Pavel Astakhov: Generally speaking I am not a narrow specialist in children’s rights, but the more I deal with people, with professionals, the more convinced I am that it is more important to show children sincere love and respect than it is to teach them their rights. So precisely what we need here is not so much cool, calculating people who understand what to do, but people who care passionately about this problem. There are such people.
Dmitry Medvedev: You know as well as anyone, a knowledge of the law is still a very important thing. As lawyers we both understand this. Because after all in the regions and municipalities there has been a great deal of lawlessness. Nobody respects or bothers to look at authorised documents. At best, some papers get shifted from place to place.
So if the President sets the post of Commissioner for Children’s Rights and there are commissioners working in the field who will be addressing the same subject and drum into the heads of officials and other persons involved in raising and educating children some of the basic formulas of family law, this would be no bad thing. Of course that is not in itself enough. We need to respond to the situations you’ve described, but we also need to educate.
Pavel Astakhov: I absolutely agree. The latest developments in Izhevsk about which you probably heard …
Dmitry Medvedev: I did.
Pavel Astakhov: … They just confirm that even attempts to drum these things into people’s heads are sometimes not enough. One of our commissioners works in Izhevsk. She has been talking for a whole year about the terrible situation in this boarding school, and no one has been listening. Now they are involved in extensive meetings, they are making decisions. Perhaps I’m wrong but I’m recommending on the basis of the information at my disposal that we abolish this boarding school. Because we need to save children who have not been damaged by this internal contagion.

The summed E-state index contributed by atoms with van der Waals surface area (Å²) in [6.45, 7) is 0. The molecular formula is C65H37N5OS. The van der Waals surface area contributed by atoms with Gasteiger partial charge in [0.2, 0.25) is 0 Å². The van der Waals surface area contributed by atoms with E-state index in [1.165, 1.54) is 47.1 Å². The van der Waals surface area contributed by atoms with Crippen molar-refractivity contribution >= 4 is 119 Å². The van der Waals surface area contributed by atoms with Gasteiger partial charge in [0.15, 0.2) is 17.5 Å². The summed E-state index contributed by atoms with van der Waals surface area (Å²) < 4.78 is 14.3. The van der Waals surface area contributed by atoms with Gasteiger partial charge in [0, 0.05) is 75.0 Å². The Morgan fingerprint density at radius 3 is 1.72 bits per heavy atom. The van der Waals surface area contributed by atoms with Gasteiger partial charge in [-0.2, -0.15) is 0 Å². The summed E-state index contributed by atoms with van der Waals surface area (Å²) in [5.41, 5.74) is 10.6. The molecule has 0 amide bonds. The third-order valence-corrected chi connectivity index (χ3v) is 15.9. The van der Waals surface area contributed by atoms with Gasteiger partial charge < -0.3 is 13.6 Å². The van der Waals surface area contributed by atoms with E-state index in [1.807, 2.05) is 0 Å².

Dmitry Medvedev: As you know, we obviously have to look into this. It is indeed a very sad thing, a very sad event. We need to look into this. You have already given the necessary signal. We need to get in touch with the Prosecutor General’s Office and come up with a final decision: what to do with this boarding school and what actions to take against those who worked there and are still working there.
So my message to you and the Prosecutor General’s Office is to continue work on this incident. Find out what you can then report back to me.
PAVEL ASTAKHOV: I’ll report to you without fail. Because God forbid that we should ever have such a situation again. It will serve as an example of what must not happen. So we need to unearth all the facts; I understand your instruction and it will be carried out.